Making the Leap to the New Normal: A Place Where Kids Are Happy, Thriving, and Learning

Making the Leap to the New Normal: A Place Where Kids Are Happy, Thriving, and Learning

As I sit down to write about my son’s transition from traditional public school to a hybrid alternative education in hopes of nudging other families to take this magnificent leap, I realize most of what I have to say is about how hard it was to make that leap – the struggles, questions, justifications that happened before we jumped – and that since we made the change, it has been a terrific experience for my son and us as a family and there is not much else to say. He is learning significantly more in a shorter amount of time; he is happy; and he is enjoying his childhood, in the moment, rather than racing forward. Also, I believe to my core that because we made the leap, he is now getting the experience, support and confidence needed to grow into a happy, thoughtful, curious, successful, thriving human being.

So, in this post, I am going to give you my very long laundry list of difficulties we had starting in traditional education in case you can relate. Because if you can, I suggest you try something new sooner than later – because why keep doing something that’s not working if there are better alternatives? Also, before I launch into that list, I’m going to tell you the information I found that helped me make the leap. Because if you’re like me, launching away from the “norm” feels like a big risk. Who are we kidding — we all just want our kids to be happy and function successfully in our society, right? Doing something unique like “alternative” education feels weird and like it could set you and your child on the fringes of the norm. But I’m here to tell you that has not been my experience and that given changes in technology, economics, global markets, new opportunities, mavericks in education and possibly your own individual child with her or his own specific interests, talents and learning styles, leaping away from outdated traditional education could be your kid’s best bet and the most “educated” choice you can make. Plus, you’re not alone – the trend towards alternative education keeps growing. That’s what I found and here are some important items that I needed to know to take the leap and to stay:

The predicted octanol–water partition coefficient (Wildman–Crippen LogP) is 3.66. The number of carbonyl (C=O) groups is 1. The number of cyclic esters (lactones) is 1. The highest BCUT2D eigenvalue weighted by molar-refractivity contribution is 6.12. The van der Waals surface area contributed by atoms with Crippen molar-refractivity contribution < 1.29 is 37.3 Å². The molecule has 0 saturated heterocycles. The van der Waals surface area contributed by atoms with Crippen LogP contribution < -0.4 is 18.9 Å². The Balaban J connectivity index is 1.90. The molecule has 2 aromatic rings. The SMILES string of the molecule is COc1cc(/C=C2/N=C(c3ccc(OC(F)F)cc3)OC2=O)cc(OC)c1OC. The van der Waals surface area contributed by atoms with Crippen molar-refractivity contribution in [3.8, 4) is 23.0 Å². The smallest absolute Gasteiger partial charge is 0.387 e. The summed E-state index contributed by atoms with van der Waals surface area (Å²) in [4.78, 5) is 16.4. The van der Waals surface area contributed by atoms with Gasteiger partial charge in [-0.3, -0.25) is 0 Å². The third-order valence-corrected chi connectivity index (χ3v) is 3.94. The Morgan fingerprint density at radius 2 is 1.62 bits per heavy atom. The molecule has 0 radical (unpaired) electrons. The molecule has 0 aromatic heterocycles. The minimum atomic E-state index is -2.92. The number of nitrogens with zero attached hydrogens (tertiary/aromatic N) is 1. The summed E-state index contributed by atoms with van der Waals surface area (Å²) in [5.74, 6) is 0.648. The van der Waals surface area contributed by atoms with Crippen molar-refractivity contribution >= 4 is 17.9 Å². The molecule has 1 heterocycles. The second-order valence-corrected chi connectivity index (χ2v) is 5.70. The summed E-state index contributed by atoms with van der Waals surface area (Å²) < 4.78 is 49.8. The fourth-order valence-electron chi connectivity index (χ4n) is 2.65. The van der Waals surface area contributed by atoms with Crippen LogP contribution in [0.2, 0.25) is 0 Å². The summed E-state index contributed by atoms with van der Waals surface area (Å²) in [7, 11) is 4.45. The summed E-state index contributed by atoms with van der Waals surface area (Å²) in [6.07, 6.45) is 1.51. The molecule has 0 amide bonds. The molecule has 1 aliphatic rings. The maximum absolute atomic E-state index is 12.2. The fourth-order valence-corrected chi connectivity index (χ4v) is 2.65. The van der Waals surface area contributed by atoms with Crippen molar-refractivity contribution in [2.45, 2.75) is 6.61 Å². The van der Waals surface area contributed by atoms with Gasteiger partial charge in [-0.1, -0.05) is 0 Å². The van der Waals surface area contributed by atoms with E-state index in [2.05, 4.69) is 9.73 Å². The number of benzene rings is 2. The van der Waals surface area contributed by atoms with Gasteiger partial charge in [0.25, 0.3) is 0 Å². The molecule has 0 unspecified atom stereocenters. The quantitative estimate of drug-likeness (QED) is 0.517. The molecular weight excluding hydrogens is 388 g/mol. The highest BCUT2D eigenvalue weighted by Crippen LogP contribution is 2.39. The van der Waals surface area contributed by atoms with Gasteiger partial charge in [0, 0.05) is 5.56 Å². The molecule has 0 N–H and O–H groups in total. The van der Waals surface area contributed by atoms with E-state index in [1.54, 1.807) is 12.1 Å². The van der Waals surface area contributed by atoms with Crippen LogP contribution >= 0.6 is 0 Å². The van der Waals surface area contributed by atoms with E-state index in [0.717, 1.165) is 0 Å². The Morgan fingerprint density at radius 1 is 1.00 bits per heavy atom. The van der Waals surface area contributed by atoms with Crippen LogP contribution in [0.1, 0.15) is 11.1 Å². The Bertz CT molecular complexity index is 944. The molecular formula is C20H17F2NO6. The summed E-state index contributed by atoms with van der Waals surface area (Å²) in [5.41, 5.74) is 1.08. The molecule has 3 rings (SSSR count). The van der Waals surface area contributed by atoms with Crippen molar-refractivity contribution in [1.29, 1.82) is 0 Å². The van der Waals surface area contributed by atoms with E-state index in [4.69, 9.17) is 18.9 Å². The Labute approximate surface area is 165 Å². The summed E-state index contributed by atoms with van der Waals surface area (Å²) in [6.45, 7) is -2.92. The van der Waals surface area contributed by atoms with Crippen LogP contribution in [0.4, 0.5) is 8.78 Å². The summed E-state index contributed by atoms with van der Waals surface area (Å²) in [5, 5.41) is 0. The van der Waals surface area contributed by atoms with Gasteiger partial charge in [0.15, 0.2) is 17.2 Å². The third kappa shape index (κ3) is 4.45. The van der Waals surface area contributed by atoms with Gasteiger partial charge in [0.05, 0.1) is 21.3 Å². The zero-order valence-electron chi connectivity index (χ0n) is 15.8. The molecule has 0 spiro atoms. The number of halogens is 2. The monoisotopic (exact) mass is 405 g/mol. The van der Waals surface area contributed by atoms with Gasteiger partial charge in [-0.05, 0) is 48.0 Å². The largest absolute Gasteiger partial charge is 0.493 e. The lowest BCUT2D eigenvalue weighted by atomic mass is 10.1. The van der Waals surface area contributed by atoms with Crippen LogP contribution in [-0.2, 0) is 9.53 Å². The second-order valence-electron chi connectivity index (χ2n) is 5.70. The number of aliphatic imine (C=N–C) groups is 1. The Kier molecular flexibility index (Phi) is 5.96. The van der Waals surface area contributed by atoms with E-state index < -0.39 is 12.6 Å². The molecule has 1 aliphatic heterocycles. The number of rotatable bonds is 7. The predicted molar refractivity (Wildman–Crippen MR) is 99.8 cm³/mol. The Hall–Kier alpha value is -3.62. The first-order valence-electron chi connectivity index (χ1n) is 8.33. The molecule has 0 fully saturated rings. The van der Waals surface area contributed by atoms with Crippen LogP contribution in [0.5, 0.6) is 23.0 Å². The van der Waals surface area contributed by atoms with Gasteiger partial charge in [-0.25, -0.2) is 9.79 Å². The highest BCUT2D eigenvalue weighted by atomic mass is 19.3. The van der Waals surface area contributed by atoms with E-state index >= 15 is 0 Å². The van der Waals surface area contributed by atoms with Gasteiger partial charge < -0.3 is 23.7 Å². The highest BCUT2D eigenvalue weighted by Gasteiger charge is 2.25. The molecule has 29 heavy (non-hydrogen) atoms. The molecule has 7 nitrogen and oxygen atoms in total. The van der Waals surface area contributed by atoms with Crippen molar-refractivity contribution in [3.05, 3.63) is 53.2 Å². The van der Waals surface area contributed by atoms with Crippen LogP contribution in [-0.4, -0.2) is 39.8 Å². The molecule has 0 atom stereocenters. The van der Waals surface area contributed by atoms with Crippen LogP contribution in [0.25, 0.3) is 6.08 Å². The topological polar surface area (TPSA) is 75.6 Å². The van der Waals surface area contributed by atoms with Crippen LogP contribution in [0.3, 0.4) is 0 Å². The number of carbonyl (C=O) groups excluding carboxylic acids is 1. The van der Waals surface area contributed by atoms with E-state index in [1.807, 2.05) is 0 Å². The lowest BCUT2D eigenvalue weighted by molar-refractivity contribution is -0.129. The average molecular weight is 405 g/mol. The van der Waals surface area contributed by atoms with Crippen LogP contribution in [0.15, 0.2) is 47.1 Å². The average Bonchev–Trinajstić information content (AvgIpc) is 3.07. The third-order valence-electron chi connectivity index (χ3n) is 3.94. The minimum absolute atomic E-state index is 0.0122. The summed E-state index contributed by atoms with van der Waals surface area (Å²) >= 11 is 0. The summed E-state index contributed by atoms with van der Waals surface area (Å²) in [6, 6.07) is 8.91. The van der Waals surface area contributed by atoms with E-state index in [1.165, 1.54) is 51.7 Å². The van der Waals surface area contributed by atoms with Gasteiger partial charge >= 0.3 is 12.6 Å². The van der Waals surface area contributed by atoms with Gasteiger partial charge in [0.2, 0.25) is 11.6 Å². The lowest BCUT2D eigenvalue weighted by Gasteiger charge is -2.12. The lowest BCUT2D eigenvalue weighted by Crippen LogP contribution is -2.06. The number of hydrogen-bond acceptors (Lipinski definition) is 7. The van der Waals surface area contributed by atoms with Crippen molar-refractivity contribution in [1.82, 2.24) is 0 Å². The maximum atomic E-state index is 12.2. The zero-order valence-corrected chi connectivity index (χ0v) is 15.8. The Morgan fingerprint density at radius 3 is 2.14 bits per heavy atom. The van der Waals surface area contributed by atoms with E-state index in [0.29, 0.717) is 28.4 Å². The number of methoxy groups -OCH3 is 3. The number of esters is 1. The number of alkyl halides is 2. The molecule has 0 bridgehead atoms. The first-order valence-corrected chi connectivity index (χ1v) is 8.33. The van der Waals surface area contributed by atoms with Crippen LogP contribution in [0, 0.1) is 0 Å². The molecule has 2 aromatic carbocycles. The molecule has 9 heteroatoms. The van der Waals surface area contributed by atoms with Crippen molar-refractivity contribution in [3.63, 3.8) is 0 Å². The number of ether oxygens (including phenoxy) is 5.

• Grades don’t matter until high school. In high school GPAs count toward college. Middle school grades can be helpful to get into some high schools but are not necessary. Independent charter schools (public homeschool option with The REALM) will track grades if desired. You don’t need to stress about those report cards for your 7 year old. Think about it: Did you ever need to show your elementary school report cards to anyone but your parents?
  • Top universities accept students from homeschool and alternative education programs. In fact, some are very interested in these students because they tend to be more motived, less burned out, know what they want and have the ability to think independently.
  • Businesses today look for creative, individual thinkers, even in professional areas like finance. The cookie-cutter student is not as interesting to them anymore. There are businesses that get involved with schools to encourage a different way of thinking and revolutionize the system to produce students that are more valuable to hire. Watch the documentary “Most Likely to Succeed” as an example. Also, creative, individual thinkers are more likely to start their own business!
  • Forward-thinking parents are starting to take their kids out of traditional education and enjoying the results. Take entrepreneur Elon Musk who took his kids out of traditional school because he saw that it was no longer the best option.
  • Independent charter schools are state schools and keep you tethered to the system loosely so the leap isn’t that large. Your child can be enrolled in an independent charter while she or he goes to The REALM (or not). Independent charters do state testing (without pressure) so you can make sure your kid is up to speed with the rest of the schools. From this parent’s perspective, students at independent charters perform well and therefore the schools continue to grow.